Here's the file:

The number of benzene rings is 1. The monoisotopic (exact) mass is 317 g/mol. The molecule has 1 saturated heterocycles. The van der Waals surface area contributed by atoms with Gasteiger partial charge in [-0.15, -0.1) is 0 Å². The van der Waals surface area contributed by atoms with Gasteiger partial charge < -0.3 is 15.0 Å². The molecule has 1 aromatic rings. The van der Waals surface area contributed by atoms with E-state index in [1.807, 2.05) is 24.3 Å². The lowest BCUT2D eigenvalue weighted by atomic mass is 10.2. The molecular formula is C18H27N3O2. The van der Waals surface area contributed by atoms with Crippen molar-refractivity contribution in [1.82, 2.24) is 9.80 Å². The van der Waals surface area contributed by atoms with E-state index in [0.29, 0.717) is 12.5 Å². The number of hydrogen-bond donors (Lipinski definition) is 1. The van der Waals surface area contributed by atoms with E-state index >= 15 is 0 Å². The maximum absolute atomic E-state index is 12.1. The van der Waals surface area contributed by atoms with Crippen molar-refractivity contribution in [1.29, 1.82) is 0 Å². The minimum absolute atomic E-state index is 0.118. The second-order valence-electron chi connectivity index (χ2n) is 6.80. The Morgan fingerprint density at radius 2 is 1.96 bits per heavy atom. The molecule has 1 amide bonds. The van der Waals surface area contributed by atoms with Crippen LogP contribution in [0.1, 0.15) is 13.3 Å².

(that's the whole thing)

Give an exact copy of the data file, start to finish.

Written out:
The number of benzene rings is 1. The monoisotopic (exact) mass is 317 g/mol. The molecule has 1 saturated heterocycles. The van der Waals surface area contributed by atoms with Gasteiger partial charge in [-0.15, -0.1) is 0 Å². The van der Waals surface area contributed by atoms with Gasteiger partial charge < -0.3 is 15.0 Å². The molecule has 1 aromatic rings. The van der Waals surface area contributed by atoms with E-state index in [1.807, 2.05) is 24.3 Å². The lowest BCUT2D eigenvalue weighted by atomic mass is 10.2. The molecular formula is C18H27N3O2. The van der Waals surface area contributed by atoms with Crippen molar-refractivity contribution in [1.82, 2.24) is 9.80 Å². The van der Waals surface area contributed by atoms with E-state index in [0.29, 0.717) is 12.5 Å². The number of hydrogen-bond donors (Lipinski definition) is 1. The van der Waals surface area contributed by atoms with E-state index >= 15 is 0 Å². The maximum absolute atomic E-state index is 12.1. The van der Waals surface area contributed by atoms with Crippen molar-refractivity contribution in [1.29, 1.82) is 0 Å². The minimum absolute atomic E-state index is 0.118. The second-order valence-electron chi connectivity index (χ2n) is 6.80. The Morgan fingerprint density at radius 2 is 1.96 bits per heavy atom. The molecule has 1 amide bonds. The van der Waals surface area contributed by atoms with Crippen LogP contribution in [0.1, 0.15) is 13.3 Å².